- Be deliberate about each step of the team formation process, create profitable systems and hire members dedicated to delivering stellar customer experience.
What does it take to build a successful real estate team? According to Travis Robertson at Inman Connect, you must be clear on your “big why” and have strong systems, effective lead generation and recruiting strategies, and an understanding of how to structure and compensate your team.
Travis Robertson’s learning lab did a deep dive into what it takes to launch and maintain a successful real estate team. Here is an overview of what he covered.
Begin with ‘why’
Robertson believes that successful teams begin with having a purpose bigger than yourself.
For example, making other people’s lives better, providing your children with an education or creating a legacy. The strength of “your why” will determine your outcome.
5 signs that you need to start a team
According to Robertson, the five signs that you need to start a team are:
- Your client service is suffering, or you’re answering emails every night after 11 p.m.
- Your income has plateaued. Income growth follows personal growth so constantly upgrading your skills and knowledge is vital.
- You are turning away business.
- Your family doesn’t recognize you. You’re available 24-7 for your clients but not for your family. Even when you are home, you take calls during dinner and frequently miss important family events.
- You need time off, but the word “vacation” sounds like a fantasy.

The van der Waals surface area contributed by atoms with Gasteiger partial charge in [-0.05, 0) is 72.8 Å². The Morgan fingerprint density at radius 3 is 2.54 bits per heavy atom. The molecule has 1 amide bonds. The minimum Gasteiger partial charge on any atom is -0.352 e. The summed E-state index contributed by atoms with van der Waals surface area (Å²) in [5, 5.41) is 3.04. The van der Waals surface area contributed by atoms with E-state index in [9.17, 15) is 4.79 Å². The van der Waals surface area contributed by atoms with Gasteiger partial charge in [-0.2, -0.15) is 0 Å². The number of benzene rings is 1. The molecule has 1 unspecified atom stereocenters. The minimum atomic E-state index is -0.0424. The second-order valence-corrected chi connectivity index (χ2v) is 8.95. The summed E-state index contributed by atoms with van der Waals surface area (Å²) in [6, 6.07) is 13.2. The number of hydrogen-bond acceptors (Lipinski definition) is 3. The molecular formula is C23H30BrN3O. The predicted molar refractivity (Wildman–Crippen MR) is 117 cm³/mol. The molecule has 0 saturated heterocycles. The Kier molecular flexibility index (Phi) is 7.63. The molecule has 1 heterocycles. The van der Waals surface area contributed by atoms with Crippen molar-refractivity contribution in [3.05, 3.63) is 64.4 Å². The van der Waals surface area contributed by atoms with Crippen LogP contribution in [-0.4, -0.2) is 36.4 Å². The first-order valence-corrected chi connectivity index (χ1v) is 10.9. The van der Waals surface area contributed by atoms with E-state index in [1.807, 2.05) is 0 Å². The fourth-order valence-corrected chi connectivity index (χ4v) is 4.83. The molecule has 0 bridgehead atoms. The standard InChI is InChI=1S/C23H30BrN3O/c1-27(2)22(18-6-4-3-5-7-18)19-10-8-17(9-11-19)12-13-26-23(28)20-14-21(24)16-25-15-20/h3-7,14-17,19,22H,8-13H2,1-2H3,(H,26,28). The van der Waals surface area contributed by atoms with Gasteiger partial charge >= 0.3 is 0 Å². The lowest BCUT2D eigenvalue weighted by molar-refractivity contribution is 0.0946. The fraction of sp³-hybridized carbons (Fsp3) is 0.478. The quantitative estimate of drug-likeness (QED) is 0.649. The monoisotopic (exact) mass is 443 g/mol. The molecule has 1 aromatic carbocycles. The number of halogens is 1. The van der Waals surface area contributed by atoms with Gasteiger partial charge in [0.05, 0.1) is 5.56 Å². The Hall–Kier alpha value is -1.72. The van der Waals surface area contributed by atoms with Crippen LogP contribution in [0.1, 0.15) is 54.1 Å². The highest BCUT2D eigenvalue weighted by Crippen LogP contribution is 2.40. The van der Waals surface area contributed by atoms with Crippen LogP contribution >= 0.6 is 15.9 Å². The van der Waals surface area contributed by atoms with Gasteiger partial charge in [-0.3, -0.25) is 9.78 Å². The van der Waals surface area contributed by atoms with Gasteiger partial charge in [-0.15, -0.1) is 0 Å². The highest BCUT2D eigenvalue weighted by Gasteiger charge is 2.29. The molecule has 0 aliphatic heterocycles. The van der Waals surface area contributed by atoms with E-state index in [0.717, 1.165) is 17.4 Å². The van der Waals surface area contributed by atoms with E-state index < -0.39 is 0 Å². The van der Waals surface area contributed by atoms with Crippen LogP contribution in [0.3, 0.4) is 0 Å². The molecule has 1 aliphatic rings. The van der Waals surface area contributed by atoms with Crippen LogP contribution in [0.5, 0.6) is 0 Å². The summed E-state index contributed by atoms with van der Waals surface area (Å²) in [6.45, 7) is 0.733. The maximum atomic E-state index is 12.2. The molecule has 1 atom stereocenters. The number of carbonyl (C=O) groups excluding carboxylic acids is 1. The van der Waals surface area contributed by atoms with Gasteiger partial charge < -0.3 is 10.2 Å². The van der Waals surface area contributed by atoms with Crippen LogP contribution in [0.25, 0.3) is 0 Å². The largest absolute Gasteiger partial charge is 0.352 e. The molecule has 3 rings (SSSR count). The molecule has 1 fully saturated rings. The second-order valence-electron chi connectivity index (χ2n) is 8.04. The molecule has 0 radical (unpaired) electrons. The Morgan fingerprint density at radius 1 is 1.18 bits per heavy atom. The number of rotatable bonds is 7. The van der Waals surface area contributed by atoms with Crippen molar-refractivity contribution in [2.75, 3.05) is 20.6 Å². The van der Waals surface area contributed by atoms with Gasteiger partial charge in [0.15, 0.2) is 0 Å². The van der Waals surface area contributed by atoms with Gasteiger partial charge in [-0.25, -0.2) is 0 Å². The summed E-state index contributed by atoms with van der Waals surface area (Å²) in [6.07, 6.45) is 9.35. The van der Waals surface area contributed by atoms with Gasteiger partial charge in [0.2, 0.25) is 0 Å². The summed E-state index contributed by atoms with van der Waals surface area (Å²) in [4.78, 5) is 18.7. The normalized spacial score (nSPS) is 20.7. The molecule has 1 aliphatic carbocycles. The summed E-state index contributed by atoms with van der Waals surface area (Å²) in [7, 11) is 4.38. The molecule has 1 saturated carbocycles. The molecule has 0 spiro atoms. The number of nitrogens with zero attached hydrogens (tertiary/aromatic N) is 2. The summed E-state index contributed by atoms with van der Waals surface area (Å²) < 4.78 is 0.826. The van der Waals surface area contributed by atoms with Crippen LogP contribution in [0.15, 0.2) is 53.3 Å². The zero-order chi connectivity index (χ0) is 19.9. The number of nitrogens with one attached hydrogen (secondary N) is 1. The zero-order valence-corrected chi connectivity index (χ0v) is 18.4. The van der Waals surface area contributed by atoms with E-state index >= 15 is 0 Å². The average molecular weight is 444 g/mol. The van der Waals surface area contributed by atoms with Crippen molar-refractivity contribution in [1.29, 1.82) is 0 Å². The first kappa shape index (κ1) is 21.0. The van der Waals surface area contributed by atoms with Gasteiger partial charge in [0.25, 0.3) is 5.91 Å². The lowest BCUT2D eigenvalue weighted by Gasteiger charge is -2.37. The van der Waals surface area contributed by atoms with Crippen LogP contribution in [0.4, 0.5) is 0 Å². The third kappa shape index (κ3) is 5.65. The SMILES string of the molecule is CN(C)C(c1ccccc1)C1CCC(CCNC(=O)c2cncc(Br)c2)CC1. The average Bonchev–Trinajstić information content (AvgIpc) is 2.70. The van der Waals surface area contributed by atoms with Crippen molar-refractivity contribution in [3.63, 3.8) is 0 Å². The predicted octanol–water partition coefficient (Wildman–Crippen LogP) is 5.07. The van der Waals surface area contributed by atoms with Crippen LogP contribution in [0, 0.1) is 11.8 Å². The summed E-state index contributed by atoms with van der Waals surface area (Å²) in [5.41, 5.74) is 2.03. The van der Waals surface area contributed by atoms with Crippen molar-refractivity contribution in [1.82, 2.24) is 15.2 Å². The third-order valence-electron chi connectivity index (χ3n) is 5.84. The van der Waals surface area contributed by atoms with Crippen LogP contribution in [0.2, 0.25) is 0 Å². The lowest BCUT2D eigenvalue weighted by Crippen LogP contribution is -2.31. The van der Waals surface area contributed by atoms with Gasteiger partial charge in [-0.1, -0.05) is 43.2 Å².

When not to start a team
If you are not a rainmaker or if your business is based on referrals (rather than consistent lead generation), Robertson says, you should not start a team.
Structuring your team
The data on starting a team is clear — your first hire should be an assistant. A major mistake that many team leaders make is hiring a buyer’s agent first instead of an assistant.
If you hire a buyer’s agent without the necessary support staff, you will be adding to the chaos rather than reducing it.
The profile you’re looking for is someone who scores at the 70th percentile or higher on the “S” (steadiness, reliability factor) and the “C” (compliance, attention to detail) factors. Ideally, you would like to hire someone with a strong “I” factor (strong people skills) as well.
Your first administrative hire should have the skill set to help you to organize and document your systems. This is one step alone often results in a doubling or even tripling the number of deals you can do.
To keep costs down, you may want to begin by hiring a virtual assistant. These individuals have their own equipment, they are trained, and you only pay them for the work you have them do.
Examples of the type of work they do include managing your marketing and social media, scheduling appointments, tracking bookkeeping, putting together digital listing and buyer packages, etc.
Prioritizing your hires
Robertson suggests that you use the following guidelines to prioritize your hires:
Hire from the bottom up
This means hiring out the least dollar productive work such as filling brochure boxes, dropping off keys or even doing personal errands so that you have more time for higher dollar productive activities and for your personal life as well.
For example, if you’re a great at generating listings but lousy with paperwork, hand off transaction management to an assistant or transaction coordinator as soon as possible.
Hire out your biggest energy drains
This can include waiting to let an inspector or an appraiser in at a property, putting together marketing pieces or setting up showings.
The most deadly arrangement — a partnership with non-related team members
The California Association of Realtors’ Women’s Initiative research showed that brokerages formed with family members were quite stable, but those formed with unrelated individuals often were a formula for betrayal, embezzlement and breakups.